If that story looks nothing like The Hobbit, you know, there’s a reason for that. The summary I have just given is of the story as it appeared in the first issue of The Hobbit in 1937; it is the original story of Bilbo, Gollum and the ring. However, while Tolkien was writing The Lord of the Rings, he put Bilbo’s ring at the center of the story, and decided that it would turn out to be the Ring of Power, which the Dark Lord had lost. However, this choice created a large discrepancy with Tolkien’s treatment of the ring in the first edition of The Hobbit, which was still in circulation. Bilbo’s use of the ring in the rest of the book could be made to fit perfectly with the new conception of the Ring, but the original version of the Gollum story and his cheerful willingness to give the Ring away were now completely incompatible with the later story. In 1951, Allen and Unwin published a revised second edition of The Hobbit, in which Tolkien inserted a significantly revised version of the Gollum chapter. This later version is now the one that everyone reads, and the original version of the story is mostly forgotten.
The Hobbit: An Unexpected Journey
However, keep in mind that during what I call the Revision Phase, The Lord of the Rings is still not published. When the revised edition of The Hobbit with its new “Baggins! We hate it forever!” version of Gollum was published in 1951, it was still the only story of Middle-earth available to the public. The revisions may have given some very observant readers a hint as to the direction in which Tolkien was taking his new, larger story (if they had known that he was still working on one, 10 years after the publication of The Hobbit), but they still would not have known to have. much The story people could read between the covers of The Hobbit had changed a bit, but it was still all they had. The idea that Bilbo’s ring has evil forces working to destroy him is an idea that lies outside the story of The Hobbit, even after it was edited.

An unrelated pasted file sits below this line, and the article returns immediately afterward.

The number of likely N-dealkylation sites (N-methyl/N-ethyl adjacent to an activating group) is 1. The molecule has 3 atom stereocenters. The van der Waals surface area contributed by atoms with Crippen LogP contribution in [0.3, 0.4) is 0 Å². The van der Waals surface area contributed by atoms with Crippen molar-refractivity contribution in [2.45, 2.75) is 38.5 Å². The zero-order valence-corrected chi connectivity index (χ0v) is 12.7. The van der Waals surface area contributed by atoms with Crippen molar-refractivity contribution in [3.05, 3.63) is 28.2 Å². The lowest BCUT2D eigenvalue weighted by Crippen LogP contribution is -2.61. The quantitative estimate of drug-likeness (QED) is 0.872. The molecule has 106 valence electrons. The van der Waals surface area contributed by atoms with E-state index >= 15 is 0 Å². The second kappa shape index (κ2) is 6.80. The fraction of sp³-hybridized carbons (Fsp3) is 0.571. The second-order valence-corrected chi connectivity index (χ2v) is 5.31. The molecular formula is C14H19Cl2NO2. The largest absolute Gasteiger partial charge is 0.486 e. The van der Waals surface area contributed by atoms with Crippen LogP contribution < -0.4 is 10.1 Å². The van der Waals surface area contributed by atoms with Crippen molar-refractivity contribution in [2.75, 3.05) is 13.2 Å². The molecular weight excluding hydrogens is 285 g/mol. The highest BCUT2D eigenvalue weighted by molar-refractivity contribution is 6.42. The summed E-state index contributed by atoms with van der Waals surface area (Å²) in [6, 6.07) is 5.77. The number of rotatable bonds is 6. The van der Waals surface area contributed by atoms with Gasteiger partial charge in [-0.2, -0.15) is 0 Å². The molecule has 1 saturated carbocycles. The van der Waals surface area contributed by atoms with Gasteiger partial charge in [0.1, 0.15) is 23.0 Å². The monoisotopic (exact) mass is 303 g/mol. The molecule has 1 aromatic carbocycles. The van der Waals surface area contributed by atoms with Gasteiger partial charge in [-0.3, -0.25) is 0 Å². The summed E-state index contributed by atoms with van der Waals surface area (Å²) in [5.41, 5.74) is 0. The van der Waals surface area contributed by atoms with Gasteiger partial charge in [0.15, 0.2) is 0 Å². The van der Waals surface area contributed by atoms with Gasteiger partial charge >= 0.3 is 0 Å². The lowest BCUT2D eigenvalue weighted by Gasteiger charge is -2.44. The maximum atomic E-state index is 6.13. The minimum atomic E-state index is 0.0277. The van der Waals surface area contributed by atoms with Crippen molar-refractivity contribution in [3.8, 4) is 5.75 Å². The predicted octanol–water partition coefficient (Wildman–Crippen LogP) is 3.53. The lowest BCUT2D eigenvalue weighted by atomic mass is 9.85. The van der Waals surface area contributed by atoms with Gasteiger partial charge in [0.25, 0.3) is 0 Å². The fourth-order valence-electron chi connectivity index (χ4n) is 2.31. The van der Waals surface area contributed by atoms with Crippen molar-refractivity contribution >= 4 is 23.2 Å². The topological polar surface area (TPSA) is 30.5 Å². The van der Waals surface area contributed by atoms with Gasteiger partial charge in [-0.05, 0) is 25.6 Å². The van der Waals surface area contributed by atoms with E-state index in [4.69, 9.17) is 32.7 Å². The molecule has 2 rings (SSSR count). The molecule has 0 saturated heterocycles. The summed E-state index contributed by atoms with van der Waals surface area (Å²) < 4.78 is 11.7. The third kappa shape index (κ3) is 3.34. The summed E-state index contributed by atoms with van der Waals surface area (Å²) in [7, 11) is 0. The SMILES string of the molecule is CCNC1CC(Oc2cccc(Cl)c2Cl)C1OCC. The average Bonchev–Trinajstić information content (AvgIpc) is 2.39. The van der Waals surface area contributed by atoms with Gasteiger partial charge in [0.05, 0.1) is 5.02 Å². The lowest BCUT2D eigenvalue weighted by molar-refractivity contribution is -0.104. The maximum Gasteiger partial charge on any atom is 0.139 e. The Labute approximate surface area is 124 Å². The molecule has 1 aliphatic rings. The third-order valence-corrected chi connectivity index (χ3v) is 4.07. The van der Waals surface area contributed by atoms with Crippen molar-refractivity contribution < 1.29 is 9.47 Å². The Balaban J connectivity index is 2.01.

The first volume of The Lord of the Rings, The Fellowship of the Ring, was finally published in 1954, almost 17 years after The Hobbit was first so gratefully received by readers around the world. Now readers could finally immerse themselves in the much longer story that followed the short children’s book, and in the much more detailed world that Tolkien developed in the long process of writing The Lord of the Rings. I call this stage the Assimilation stage, because in it Tolkien adapts the story of The Hobbit backwards to the newer story that he wrote and invented.
Tolkien had already edited The Hobbit to change the one element in it that was completely incompatible with the later story, and now through his new story he has expanded and developed many of the points from the original Hobbit. Gandalf was in the Necromancer’s dungeons (when he met Thrain and got the key and map) because he confirmed that the Necromancer was indeed Sauron, who had been reborn into the world after his defeat by the end of the Second Century. Of course this also explained the move the White Council made against Sauron to drive him out of Mirkwood. The Wood Elves of Mirkwood were given a more detailed history and even some names, and the history of the Ivy Mountain – its settlement and its fall and resettlement – was given its place in the larger story of Durin’s people and the history of the Mines of Moria , called Khazad-dûm by the dwarves.
All of this wider story, not to mention the grand story of the Ring of Power itself, was revealed in The Lord of the Rings and its long appendix. A long section of Appendix A, cut from the original publication, was later published in Unfinished Tales under the title “The Quest of Erebor.” That story had the fictional framework of a conversation between Gandalf and the remaining companions in Minas Tirith after the War of the Ring, and it gave Gandalf his side of the entire Hobbit story, beginning with his first meeting with Thorin and describing what led to the Unexpected Feast at Bag-End.
Book V Film: The Hobbit
So thorough was Tolkien’s assimilation of his earlier work that even the revision of The Hobbit itself was incorporated into the story. In The Fellowship of the Ring, Gandalf and Frodo discuss the fact that Bilbo’s book (published as The Hobbit) is a fake